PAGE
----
In anticipating the incoming M6mkII, how mkI holds up till now for me

Started 2 months ago | Photos thread
Alastair Norcross Veteran Member • Posts: 6,758
Re: In anticipating the incoming M6mkII, how mkI holds up till now for me

noisephotographer wrote:

Craig Smith wrote:

(Look for the original M6 to be on sale this holiday season.)

I wouldn't recommend that unless you never use P mode + Auto Iso. The M6 has a serious issue in P mode + Auto Iso, but nobody in this forum is talking about that (I guess most users here are very biased or don't test cameras accurately):

This is just plain idiotic. You complained about this extensively a while ago. I didn't know about it before that, because, like most people with the M6, I don't use P mode. I haven't used P mode on a camera in over thirty years. So I didn't test the camera in P mode for this behavior, because I knew I'd never be using P mode. For me, and many (probably most) others, it's simply a non-issue. So the camera does something that some people don't like (but for which there's actually a good reason--see below), but doesn't affect the vast majority of users. Why should we talk about it? You've already told us about it, so what more is there to say? That Noise person can't use the M6, because he can't figure out how to use the camera in one of the other modes. Oh dear! Let's wring our hands for him, and keep posting about it, so as not to be 'biased'. We get it. You feel you have to use P mode with auto ISO, and you can't keep the camera still, so it selects 1/250, and you don't like it.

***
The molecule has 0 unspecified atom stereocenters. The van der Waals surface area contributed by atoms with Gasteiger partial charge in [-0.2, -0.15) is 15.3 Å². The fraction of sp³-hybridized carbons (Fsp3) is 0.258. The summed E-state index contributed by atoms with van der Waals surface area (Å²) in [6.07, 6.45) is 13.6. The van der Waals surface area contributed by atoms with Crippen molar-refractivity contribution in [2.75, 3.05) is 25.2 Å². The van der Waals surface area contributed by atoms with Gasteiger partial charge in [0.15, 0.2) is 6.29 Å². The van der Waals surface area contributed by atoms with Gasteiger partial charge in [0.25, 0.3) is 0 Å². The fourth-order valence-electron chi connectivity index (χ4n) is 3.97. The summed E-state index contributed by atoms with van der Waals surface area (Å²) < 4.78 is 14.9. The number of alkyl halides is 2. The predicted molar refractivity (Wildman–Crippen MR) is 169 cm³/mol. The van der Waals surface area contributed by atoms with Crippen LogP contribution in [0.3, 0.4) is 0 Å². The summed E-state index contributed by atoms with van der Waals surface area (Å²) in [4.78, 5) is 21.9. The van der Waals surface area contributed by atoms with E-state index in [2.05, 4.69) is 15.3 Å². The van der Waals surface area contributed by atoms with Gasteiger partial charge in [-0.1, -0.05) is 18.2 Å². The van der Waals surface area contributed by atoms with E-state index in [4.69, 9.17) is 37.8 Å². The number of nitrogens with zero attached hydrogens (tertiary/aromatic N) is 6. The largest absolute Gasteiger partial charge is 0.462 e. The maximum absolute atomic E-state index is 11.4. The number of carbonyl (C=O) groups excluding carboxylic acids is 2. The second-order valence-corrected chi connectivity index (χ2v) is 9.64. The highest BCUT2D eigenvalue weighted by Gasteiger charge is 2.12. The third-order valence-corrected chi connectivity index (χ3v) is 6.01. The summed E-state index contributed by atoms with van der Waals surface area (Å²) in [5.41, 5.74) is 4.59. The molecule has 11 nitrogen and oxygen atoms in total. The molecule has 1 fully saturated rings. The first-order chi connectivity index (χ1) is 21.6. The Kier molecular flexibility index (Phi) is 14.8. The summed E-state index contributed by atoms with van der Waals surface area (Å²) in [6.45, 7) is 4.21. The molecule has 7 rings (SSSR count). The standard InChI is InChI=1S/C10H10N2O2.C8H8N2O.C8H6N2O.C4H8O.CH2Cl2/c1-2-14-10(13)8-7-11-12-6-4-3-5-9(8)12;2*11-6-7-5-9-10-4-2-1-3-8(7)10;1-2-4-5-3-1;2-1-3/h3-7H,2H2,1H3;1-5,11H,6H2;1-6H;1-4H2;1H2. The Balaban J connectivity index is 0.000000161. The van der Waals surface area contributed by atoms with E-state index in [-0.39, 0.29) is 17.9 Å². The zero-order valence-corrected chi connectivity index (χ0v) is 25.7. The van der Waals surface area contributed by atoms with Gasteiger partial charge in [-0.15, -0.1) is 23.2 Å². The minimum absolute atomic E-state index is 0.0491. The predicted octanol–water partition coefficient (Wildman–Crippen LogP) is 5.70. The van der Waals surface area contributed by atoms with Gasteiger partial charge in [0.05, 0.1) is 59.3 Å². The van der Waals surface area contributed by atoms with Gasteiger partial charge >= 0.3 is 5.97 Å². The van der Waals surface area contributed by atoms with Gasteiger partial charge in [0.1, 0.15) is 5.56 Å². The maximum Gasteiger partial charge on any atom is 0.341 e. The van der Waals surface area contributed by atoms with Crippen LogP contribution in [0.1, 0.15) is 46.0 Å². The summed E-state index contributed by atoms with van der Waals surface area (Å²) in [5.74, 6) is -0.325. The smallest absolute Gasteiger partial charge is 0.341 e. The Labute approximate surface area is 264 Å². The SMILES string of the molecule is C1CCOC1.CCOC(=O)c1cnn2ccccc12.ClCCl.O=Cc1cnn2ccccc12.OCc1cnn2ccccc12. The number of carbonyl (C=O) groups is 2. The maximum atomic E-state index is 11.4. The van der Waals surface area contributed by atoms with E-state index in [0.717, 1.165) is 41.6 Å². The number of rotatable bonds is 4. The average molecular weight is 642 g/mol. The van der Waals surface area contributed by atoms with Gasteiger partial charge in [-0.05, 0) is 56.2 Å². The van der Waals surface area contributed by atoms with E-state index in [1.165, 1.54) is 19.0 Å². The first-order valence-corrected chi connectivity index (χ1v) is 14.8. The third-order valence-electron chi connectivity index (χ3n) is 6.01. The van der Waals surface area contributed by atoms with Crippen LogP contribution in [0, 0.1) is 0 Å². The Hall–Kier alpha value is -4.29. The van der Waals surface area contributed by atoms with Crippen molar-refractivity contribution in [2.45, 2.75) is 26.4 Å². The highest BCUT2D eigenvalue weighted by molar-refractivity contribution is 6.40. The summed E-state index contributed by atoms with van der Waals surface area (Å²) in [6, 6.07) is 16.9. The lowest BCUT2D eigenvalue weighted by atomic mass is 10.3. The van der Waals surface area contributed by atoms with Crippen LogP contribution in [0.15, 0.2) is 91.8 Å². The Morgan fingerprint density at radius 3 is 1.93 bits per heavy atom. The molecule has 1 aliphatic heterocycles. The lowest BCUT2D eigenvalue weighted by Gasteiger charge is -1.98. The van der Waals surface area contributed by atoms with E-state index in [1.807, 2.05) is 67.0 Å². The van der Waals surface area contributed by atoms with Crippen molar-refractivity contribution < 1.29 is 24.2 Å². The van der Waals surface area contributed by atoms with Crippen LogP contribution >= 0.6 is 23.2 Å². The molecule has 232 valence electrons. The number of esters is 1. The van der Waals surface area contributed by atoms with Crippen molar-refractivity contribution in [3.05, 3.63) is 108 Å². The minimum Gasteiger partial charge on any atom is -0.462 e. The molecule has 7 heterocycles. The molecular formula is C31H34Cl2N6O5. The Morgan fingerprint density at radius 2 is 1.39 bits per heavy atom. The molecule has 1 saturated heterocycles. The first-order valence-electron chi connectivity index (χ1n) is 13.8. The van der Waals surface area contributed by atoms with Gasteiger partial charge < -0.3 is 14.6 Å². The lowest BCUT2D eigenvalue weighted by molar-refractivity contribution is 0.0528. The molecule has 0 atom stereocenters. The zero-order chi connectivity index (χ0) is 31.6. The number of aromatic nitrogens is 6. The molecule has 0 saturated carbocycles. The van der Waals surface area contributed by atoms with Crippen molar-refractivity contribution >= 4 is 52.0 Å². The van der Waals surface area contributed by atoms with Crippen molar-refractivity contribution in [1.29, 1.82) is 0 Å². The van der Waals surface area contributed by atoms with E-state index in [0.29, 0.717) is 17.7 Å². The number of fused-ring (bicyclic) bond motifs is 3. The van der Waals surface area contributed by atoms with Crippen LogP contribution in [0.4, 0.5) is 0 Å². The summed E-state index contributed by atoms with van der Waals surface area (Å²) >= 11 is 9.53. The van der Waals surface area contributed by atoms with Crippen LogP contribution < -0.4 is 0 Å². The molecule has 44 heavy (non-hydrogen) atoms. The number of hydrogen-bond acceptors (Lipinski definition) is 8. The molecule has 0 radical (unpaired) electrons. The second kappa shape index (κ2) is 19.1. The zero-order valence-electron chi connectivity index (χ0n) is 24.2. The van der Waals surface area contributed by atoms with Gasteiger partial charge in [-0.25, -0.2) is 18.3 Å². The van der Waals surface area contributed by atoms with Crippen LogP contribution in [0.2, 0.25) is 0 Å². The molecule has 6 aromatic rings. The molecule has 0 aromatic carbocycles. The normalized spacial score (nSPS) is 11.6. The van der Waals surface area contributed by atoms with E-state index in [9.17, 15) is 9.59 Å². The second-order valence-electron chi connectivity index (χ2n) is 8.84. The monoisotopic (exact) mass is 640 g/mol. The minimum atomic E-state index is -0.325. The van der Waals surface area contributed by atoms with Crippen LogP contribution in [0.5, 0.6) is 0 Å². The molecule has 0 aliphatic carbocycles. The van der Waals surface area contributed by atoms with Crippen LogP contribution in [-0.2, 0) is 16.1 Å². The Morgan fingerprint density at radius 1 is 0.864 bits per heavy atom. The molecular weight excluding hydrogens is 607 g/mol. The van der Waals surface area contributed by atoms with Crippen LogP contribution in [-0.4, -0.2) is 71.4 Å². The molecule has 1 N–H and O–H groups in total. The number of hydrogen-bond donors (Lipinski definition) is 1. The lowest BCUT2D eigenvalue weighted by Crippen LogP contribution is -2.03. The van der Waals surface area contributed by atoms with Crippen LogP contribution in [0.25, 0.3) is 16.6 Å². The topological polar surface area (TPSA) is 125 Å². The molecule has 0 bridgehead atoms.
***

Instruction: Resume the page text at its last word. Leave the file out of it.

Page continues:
In P mode + Auto Iso the M6 will often choose 1/250s, even with the stabilized 15-45mm at 15mm in low-light conditions. Then you will capture even less light in low-light conditions than very old(!) smartphone cameras.

It seems that this happens when the camera detects that it is moving, but even very small normal(!) movements can cause 1/250s at high Isos

Yes, small movements cause it to select 1/250, and then, when you hold still again, it reverts to the more appropriate slower speed immediately. If you are moving the camera while taking the shot, it needs a higher speed. This is actually an intelligent feature by Canon. Overall, the auto ISO implementation on the M6 is not great (but not because of this particular issue), but it's easy to live with it, if you understand the basics of photography. Maybe the M6II will improve that. If so, good, but it's such a minor issue that you'd have to be either a monomaniac or an incompetent photographer to rule out the camera on that basis.

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As the length of a thread approaches 150, the probability that someone will make the obvious "it's not the camera, it's the photographer" remark approaches 1.
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